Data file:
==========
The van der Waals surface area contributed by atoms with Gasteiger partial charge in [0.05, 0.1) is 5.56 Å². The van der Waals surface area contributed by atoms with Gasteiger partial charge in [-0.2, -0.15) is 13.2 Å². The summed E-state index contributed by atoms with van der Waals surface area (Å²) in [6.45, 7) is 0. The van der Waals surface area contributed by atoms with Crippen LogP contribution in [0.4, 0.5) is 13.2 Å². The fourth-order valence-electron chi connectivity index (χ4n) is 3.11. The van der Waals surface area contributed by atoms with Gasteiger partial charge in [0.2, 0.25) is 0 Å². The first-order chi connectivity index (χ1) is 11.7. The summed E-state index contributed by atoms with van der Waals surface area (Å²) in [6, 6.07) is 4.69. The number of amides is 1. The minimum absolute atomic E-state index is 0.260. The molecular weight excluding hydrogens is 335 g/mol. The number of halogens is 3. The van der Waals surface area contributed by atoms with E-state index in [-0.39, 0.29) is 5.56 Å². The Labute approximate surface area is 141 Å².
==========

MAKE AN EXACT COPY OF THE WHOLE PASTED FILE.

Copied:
The van der Waals surface area contributed by atoms with Gasteiger partial charge in [0.05, 0.1) is 5.56 Å². The van der Waals surface area contributed by atoms with Gasteiger partial charge in [-0.2, -0.15) is 13.2 Å². The summed E-state index contributed by atoms with van der Waals surface area (Å²) in [6.45, 7) is 0. The van der Waals surface area contributed by atoms with Crippen LogP contribution in [0.4, 0.5) is 13.2 Å². The fourth-order valence-electron chi connectivity index (χ4n) is 3.11. The van der Waals surface area contributed by atoms with Gasteiger partial charge in [0.2, 0.25) is 0 Å². The first-order chi connectivity index (χ1) is 11.7. The summed E-state index contributed by atoms with van der Waals surface area (Å²) in [6, 6.07) is 4.69. The number of amides is 1. The minimum absolute atomic E-state index is 0.260. The molecular weight excluding hydrogens is 335 g/mol. The number of halogens is 3. The van der Waals surface area contributed by atoms with E-state index in [-0.39, 0.29) is 5.56 Å². The Labute approximate surface area is 141 Å².